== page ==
It’s pouring rain, and some of North Carolina Central University’s custom outdoor education program participants slip into the knee-deep mud, briefly maintaining their balance, only to slide like baseball players down a short, navigable incline.
Stephen Mullaney, NCOAE’s director of school partnerships, quickly glances over to see how Christina is doing — just in time to see a huge grin from beneath her rain hood. That figures, he thinks.
Christina Garrett is a go-getter, no question about that. She is the Associate Director of University Scholars at North Carolina Central University (NCCU), one of about a hundred Historically Black Colleges and Universities (HBCUs) in the United States.
As Christina, NCCU students, and some of NCOAE wilderness field instructors continue their trek in the rain, she tells Stephen about her own outdoor experiences, including fishing with her father, visiting state parks, and her accomplishment of heading what is likely the first required wilderness orientation experience for incoming freshmen and transfer students at a Historically Black College/University.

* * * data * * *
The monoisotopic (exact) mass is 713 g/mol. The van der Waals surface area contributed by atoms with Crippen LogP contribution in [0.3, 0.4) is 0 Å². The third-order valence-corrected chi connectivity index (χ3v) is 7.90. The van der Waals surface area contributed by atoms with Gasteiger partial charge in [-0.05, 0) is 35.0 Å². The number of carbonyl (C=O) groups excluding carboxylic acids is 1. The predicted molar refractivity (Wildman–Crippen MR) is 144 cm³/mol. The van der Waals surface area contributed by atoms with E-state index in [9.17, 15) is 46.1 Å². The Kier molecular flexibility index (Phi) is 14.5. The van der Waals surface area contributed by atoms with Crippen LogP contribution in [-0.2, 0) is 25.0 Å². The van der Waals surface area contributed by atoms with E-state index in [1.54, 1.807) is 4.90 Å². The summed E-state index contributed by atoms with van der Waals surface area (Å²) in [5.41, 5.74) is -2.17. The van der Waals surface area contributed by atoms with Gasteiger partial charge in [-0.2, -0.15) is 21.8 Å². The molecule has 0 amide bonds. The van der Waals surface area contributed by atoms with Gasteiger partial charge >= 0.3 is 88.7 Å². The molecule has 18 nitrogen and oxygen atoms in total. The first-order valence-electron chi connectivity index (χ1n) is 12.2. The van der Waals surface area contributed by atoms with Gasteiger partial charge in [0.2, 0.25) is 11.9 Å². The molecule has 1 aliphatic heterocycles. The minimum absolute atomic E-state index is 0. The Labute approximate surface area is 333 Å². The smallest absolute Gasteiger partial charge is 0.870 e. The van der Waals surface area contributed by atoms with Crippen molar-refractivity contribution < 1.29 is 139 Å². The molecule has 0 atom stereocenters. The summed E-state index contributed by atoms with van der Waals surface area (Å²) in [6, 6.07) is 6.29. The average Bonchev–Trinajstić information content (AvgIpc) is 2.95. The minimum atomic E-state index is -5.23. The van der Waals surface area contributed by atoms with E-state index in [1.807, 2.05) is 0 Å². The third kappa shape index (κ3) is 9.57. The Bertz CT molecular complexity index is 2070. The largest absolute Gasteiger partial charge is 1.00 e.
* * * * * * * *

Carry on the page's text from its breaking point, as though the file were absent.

Christina’s program, which is named the Cheatham-White Scholarship Program, was established in 2018 and provides academic scholarships based on merit. Focusing on students attending NCCU, the program was designed for exceptional student scholars who possess a range of interests, proficiency in both the arts and sciences, and who demonstrate leadership potential and a commitment to service.
Admittance to the scholarship-supported program includes tuition and fees, housing, meals, textbooks, a laptop, travel, and personal expenses. The generous scholarship also means four summers of enrichment and networking. That means travel — maybe even international travel.
Where NCOAE comes into the picture is at the (more…)